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Arthroscopy. 2005 Oct;21(10):1172-6.

Suture versus screw fixation of displaced tibial eminence fractures: a biomechanical comparison.

Author information

1
Department of Orthopaedics, New York University-Hospital for Joint Diseases, New York, New York 10003, USA.

Abstract

PURPOSE:

Classification and treatment of tibial eminence fractures are determined by the degree of fragment displacement. A variety of surgical procedures have been proposed to stabilize displaced fractures using both open and arthroscopic techniques. Two common fixation techniques involve use of cannulated screws and sutures tied over an anterior tibial bone bridge. We are unaware of any biomechanical studies that have compared the strength of various techniques of fixation.

TYPE OF STUDY:

Biomechanical study in a cadaveric model.

METHODS:

Seven matched pairs of fresh-frozen human cadaveric knees were stripped of all soft tissue except the anterior cruciate ligament (ACL). Simulated type III tibial eminence fractures were created using an osteotome. Fragments of each matched pair were randomized to fixation with either a single 4-mm cannulated cancellous screw with a washer or an arthroscopic suture technique using 3 No. 2 Fiberwire sutures (Arthrex, Naples, FL) passed through the tibial base of the ACL and tied over bone tunnels on the anterior tibial cortex. Specimens were then loaded with a constant load rate of 20 mm/min, and load-deformation curves were generated. The ultimate strength and stiffness were computed for each curve. The failure mode for each test was observed. A paired 2-tailed t test was used to determine the statistically significant difference between the two methods.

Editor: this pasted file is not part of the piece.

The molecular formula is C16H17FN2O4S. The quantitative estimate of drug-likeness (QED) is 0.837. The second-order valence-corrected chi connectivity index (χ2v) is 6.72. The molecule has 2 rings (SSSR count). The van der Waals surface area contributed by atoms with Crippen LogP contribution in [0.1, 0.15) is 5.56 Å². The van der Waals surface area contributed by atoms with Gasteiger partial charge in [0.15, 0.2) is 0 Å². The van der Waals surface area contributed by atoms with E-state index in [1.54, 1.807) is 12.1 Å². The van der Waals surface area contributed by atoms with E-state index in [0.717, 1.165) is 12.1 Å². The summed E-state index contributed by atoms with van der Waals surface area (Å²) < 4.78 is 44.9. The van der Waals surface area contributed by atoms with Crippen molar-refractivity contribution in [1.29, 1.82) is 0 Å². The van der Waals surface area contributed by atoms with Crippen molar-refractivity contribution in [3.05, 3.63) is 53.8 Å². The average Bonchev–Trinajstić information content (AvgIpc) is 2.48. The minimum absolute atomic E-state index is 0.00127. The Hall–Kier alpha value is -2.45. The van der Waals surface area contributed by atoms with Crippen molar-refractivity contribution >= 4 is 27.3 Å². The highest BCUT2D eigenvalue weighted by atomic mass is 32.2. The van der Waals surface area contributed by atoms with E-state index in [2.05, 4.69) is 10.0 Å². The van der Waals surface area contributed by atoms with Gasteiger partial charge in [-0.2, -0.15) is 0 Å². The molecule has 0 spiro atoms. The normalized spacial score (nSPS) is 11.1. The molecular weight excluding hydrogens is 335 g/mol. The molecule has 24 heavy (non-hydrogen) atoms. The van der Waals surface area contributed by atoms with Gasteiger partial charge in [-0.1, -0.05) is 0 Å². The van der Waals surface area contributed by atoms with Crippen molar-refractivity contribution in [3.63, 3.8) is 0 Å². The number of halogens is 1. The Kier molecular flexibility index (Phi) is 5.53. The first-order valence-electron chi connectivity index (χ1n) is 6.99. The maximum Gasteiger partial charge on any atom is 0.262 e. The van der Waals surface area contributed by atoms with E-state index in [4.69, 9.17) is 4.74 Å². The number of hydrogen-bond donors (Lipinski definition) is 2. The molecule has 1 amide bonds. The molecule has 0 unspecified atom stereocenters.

RESULTS:

Specimens fixed with Fiberwire had a mean ultimate strength of 319 N with a standard deviation of 125 N. Those fixed with cannulated screws had a mean ultimate strength of 125 N with a standard deviation of 74 N. This difference was statistically significant (P = .0038). There was no significant difference between the mean stiffness of Fiberwire constructs (63 N; SD, 50 N) and the mean stiffness of the cannulated screw constructs (20 N; SD, 32 N). The failure modes of the Fiberwire constructs included 1 ACL failure, 3 failures of suture cutting through the anterior tibial cortex, and 3 of suture cutting through the tibial eminence fragment. The single mode of failure for the cannulated screw constructs was screw pullout of cancellous bone.

CONCLUSIONS:

The initial ultimate strength of Fiberwire fixation of tibial eminence fractures in these specimens was significantly stronger than that of cannulated screw fixation.

CLINICAL RELEVANCE:

It appears that Fiberwire fixation of eminence fractures provides biomechanical advantages over cannulated screw fixation and may influence the type of treatment one chooses for patients with tibial eminence fractures.

PMID:
16226643
DOI:
10.1016/j.arthro.2005.06.019
[Indexed for MEDLINE]

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